As to plaintiff's claim of deprivation of his constitutional right to be free from cruel and unusual punishment, you must find for the defendants if you conclude that their actions were merely inadvertent or negligent. An act of negligence does not become a constitutional violation merely because the injured person is a prisoner. The plaintiff has the burden of proving that the personal acts or omissions of the defendants were done either with the conscious purpose to inflict suffering or with a reckless disregard for plaintiff's safety and well-being.
Conscious purpose, as used in these circumstances, does not require a finding that the acts were taken or omitted with a purpose, motive, or specific intent to deprive one of his constitutional rights, as this phrase encompasses both the special intent to deprive the plaintiff of his constitutional rights and the general intent to perform acts, the natural consequences of which were the deprivation of a constitutional right of plaintiff.
A person is reckless or acts recklessly when he consciously disregards the substantial and unjustifiable risk that circumstance exists or that a result will follow and such disregard constitutes a gross departure from the care which a reasonable person would exercise in this situation.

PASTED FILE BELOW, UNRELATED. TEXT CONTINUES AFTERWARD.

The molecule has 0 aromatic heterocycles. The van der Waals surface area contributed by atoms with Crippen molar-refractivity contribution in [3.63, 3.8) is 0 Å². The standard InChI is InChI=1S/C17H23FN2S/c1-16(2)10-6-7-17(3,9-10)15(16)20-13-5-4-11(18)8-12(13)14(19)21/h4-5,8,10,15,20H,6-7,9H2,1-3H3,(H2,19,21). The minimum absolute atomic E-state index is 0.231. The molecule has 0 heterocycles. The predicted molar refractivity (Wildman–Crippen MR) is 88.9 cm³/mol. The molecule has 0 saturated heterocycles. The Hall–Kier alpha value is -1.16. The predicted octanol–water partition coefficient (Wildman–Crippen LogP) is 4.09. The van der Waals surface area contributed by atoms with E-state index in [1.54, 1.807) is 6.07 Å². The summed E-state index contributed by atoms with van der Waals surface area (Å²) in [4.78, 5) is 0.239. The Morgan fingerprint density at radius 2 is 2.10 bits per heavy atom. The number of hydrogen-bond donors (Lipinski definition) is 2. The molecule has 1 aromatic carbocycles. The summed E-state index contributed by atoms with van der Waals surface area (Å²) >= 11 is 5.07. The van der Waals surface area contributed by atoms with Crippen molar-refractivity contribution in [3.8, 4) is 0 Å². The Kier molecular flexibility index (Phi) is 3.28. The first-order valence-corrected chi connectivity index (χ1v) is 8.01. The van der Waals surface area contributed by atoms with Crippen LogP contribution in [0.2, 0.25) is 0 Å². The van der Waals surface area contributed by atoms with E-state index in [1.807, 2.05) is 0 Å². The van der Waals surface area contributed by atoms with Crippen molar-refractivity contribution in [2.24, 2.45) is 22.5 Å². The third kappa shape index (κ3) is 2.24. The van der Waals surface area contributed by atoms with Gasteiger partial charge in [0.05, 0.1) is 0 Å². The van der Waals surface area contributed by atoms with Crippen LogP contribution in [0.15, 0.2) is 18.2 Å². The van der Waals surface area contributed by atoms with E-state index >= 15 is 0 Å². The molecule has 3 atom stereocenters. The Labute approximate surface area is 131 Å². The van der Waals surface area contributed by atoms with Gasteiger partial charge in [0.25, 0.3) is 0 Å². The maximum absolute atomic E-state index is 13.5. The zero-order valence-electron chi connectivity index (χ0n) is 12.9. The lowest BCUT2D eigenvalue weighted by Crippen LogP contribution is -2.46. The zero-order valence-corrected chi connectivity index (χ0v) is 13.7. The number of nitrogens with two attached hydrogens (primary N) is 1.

Proposed Instruction B stated:
Personal involvement of supervisory officials, like that of defendants Adkison, Jackson, Armontrout and Moore, is the touchstone of their liability, because a supervisor is not liable for a civil rights or constitutional violation based solely upon the acts of his subordinate officers or employees. But if the acts complained of were done at the direction or with the knowledge or consent of defendant supervisor then the defendant supervisor can be held liable.
Instruction 11 was as follows:
If you find in favor of plaintiff, then you must award plaintiff such sum as you believe will fairly and justly compensate plaintiff for any damages you believe he sustained as a direct result of the violation of plaintiff's constitutional rights.